Orlando, FL--This week Florida is the place to be for the latest developments in robotics. Most significant is Thursday's launch aboard the Space Shuttle Endeavour of the Canadian robot arm to the International Space Station. This next generation grappler is similar to the arm on the Shuttle that is used to release or snare payloads, and will be used on the station to perform maintenance tasks as well. But unlike the Shuttle arm, the new arm will eventually ride on rails along the station's truss structure or can move inchworm-like, end-over-end among special fixtures, containing power and data ports, mounted in several spots on station components. Visit www.pao-ksc.nasa.gov
for more details.
All week, SPIE, the international society for optical engineering (www.spie.org), is holding its annual AeroSense symposium in Orlando-devoted to developments in aerospace/defense sensing, simulation, guidance, and control. Specific conference sessions include topics such as thermal imaging in law enforcement, robotic technology for industrial vehicles, military tactical robots and unattended ground sensors, and medical developments including a non-contact prisoner health monitor and far-forward battlefield life support. Rounding out the symposium are dozens of short courses and an exhibit hall with over 150 companies and organizations, including a Russian product pavilion.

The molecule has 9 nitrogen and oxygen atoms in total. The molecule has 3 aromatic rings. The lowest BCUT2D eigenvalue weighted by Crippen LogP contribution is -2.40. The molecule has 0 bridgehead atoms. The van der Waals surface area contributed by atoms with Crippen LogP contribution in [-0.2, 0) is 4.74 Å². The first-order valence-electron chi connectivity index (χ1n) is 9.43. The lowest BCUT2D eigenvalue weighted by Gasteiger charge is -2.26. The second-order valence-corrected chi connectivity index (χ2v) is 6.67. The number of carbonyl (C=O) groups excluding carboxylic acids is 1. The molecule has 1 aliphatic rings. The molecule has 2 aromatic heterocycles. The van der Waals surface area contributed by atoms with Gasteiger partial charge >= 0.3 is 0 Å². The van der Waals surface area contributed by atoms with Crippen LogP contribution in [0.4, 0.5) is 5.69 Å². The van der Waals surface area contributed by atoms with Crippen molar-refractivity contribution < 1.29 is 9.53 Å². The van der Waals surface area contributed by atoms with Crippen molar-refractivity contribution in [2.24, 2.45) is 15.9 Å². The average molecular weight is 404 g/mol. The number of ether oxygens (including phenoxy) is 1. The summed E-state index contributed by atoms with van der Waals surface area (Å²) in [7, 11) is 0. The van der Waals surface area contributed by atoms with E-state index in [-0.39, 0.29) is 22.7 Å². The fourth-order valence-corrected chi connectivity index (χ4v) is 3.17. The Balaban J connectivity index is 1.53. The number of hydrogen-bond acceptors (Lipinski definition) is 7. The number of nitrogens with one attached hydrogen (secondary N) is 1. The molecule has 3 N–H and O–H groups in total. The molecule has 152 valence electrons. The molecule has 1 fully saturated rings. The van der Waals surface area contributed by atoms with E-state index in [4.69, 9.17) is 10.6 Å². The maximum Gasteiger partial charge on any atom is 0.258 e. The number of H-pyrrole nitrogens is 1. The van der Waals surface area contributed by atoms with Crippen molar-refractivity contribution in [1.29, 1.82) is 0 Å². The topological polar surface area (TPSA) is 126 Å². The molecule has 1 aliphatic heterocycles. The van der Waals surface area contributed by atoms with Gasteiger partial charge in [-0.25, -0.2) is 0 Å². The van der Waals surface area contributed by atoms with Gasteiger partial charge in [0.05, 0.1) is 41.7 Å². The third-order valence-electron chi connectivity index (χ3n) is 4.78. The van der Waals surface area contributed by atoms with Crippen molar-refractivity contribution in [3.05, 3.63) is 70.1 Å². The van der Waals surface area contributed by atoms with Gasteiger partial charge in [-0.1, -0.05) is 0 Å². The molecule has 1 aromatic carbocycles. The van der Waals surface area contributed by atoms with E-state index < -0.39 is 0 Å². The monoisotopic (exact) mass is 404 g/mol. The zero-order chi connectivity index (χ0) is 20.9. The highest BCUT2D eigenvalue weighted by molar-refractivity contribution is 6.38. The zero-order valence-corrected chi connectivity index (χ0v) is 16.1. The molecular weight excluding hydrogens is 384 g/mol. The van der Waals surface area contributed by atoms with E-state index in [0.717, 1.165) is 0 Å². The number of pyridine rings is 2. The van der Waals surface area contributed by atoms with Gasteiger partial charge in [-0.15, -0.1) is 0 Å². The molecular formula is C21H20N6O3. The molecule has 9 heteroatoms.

Truchard will be presented the award at the 2014 Golden Mousetrap Awards ceremony during the co-located events Pacific Design & Manufacturing, MD&M West, WestPack, PLASTEC West, Electronics West, ATX West, and AeroCon.
In a bid to boost the viability of lithium-based electric car batteries, a team at Lawrence Berkeley National Laboratory has developed a chemistry that could possibly double an EV’s driving range while cutting its battery cost in half.
For industrial control applications, or even a simple assembly line, that machine can go almost 24/7 without a break. But what happens when the task is a little more complex? That’s where the “smart” machine would come in. The smart machine is one that has some simple (or complex in some cases) processing capability to be able to adapt to changing conditions. Such machines are suited for a host of applications, including automotive, aerospace, defense, medical, computers and electronics, telecommunications, consumer goods, and so on. This discussion will examine what’s possible with smart machines, and what tradeoffs need to be made to implement such a solution.